Voxel Invaders Review

Voxel Invaders Review

Jul 31, 2013

When it comes to arcade icons like Space Invaders, using hushed tones is very appropriate. That game was one of the granddaddies, and is still a favorite across generations. Voxel Invaders brings that exact type of fun to the Android screen.

The retro feel is underscored by the graphics. The 2D environment is presented in old-school format, with purposefully simplistic backgrounds and hues meant to emphasize visual color separation. The animations are relatively smooth within the design confines of the gameplay.

But yes… it’s quite okay to think of a specific arcade shooter of yester-years. Voxel Invaders has the same type of wave offense gameplay. Attack is the best form of defense; the lone ship starts out at the bottom of the screen, and waves of enemy ships appear directly in front, at the top. The main goal is to stay alive by clearing the voxel1enemy ships and avoiding return fire.

The ship itself shoots on its own, so dragging the ship with a finger gets it in position to be in front of an enemy ship. It also helps maneuver it out of the way of moving fire coming right at it. To begin, the waves were simple formations and the return fire is fairly slow and intermittent. As the game progresses, and waves are successfully cleared, the gameplay gets craftier, sending out sneakier gunfire, tougher enemy ships and more agressive formations. Enemy ships start coming forward faster, and shooting in multiple directions.

Thankfully, there are upgrades and powerups that somewhat help level the playing field. These usually appeared at tough spots, requiring a bit of danger to procure. There’s stuff like extra lives, invincibility, weapons upgrades and more

The game has three difficulty levels (Easy, Normal and Hard), so different abilities are covered.

All in all, it’s a superb time waster that celebrates the power of longevity.

Retro Cosmos Review

Retro Cosmos Review

May 9, 2011

The old school has found a comfortable, well furnished home in the snug confines of your pocket. You need only take a cursory glance at the Android Market to find remakes, re-imaginings and re-inventions of all the games the kids were playing twenty or thirty years ago. It should come as no surprise when I tell you that Retro Cosmos is, to all intents and purposes, a simplified touch screen version of Space Invaders.

Maybe simplified is the wrong term – changed around a bit might be more accurate. Whereas in Taito’s classic arcade game you had scenery to hide behind, you’re afforded no such luxury here. You are, however, able to move forwards and backwards on the screen – gamers in the late seventies could only dream about such a revolution.

The rest of the game plays out in decidedly familiar fashion – waves of enemies swoop down the screen towards you, firing pixel sized bullets, and you have to shoot them before they destroy you. Some of the alien craft carry power ups that they drop when destroyed, which give you extra lives and more powerful weapons.

It would be easy to dismiss Retro Cosmos as another in the swathe of old fashioned blasters that litter app stores around the world, but you’d be doing the game a great disservice. It may not win any awards for originality, but what it does, it does remarkably well. The touch screen controls – you guide the ship with your finger and it fires automatically – work fantastically, and the sense of accomplishment you get after completing a wave is almost palpable.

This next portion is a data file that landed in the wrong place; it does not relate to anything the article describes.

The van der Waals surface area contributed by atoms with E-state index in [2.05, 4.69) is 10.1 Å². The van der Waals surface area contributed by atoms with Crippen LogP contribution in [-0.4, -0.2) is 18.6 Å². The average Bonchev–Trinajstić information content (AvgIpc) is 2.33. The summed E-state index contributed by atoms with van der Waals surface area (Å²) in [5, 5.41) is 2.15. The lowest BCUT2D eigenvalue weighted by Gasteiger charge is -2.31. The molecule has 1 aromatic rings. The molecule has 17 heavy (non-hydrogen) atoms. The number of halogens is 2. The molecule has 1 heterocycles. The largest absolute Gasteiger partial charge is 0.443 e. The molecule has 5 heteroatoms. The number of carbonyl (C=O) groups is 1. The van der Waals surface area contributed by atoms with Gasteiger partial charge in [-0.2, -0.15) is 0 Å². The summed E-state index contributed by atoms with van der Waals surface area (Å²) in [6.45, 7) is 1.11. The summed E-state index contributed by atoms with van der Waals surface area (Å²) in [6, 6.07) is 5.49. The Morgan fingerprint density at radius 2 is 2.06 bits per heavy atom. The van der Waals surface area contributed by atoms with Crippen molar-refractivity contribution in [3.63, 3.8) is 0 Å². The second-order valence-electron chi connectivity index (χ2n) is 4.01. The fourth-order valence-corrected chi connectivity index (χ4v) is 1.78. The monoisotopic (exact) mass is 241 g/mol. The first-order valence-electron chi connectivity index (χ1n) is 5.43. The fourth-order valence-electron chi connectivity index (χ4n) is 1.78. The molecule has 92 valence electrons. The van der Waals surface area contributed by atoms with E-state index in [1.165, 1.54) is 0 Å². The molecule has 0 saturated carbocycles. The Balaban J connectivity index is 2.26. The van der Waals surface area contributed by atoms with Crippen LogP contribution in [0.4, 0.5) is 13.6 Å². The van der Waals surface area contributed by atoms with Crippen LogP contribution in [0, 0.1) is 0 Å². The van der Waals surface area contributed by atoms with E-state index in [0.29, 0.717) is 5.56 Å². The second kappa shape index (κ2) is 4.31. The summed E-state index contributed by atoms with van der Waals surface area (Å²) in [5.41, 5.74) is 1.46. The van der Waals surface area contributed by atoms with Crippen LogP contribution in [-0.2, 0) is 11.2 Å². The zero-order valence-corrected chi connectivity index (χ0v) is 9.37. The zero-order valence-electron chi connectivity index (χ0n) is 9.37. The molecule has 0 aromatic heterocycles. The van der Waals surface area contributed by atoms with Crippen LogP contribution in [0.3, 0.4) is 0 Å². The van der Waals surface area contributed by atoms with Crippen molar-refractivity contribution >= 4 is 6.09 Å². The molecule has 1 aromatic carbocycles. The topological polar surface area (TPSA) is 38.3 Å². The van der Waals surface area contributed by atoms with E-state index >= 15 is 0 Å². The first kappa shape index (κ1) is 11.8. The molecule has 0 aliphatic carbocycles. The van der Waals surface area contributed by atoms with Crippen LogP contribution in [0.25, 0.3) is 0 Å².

Retro Cosmos is by no means a perfect game, the collision detection is a little off and sometimes it’s quite bland to look at, but that shouldn’t detract from just how enjoyable it is. It’ll never win any game of the year awards, nor will it win any prizes for style or innovation, but it is a lot of fun and sometimes, that’s all you really want.

Super Medusa Review

Super Medusa Review

Apr 26, 2011

If there’s one thing that mobile phones do well, apart from making calls, it’s action-puzzle games. The bite-sized nature of mobile gaming means developers are constantly trying to cram more and more excitement into every level of their fiendishly difficult creations, turning sedate brain benders into frantic, quick thinking reaction-time testers. We’ve come a long way since Tetris.

Super Medusa is a fine example of this fledgling genre, testing not just your timing and reflexes, but taxing your grey matter as well. A cutesy game in both sight and sound, it casts you in the role of a constantly bouncing jellyfish. Using the accelerometer, you tilt your phone to guide the buoyant Cnidaria in a quest to free its fishy friends, who have somehow become encased in different coloured blocks. You bash said blocks with your head, and once you’ve freed all the fish in a level, you move onto the next.

Of course, it’s not as simple as all that. Your jellyfish can only break blocks that are the same colour as it, which means you’ll have to find the star blocks on each level that let you change colour. Add to that the different varieties of predator that patrol the undersea realm, all of whom will kill you instantly if you come into contact with them, and the game becomes an addictive, frustrating, bobbing joy.

Super Medusa is a lot of fun, mixing elements of classic platformers with a hefty pinch of block-breaking puzzler and a visual style that’s pleasing on the eye but never provides any “wow” moments. There are levels enough to keep you entertained, but things do get a little samey sometimes; Super Medusa lacks the visual chicanery that other titles employ to keep your eyes and your mind interested.

This isn’t a game that you’ll lose hours in, but it is one that can easily while away a boring commute or a lonely lunch break. The charming art style and distinctly old school sounds are almost certain to bring a smile to your face, just don’t expect your play time to extend into the wee small hours and you won’t be disappointed.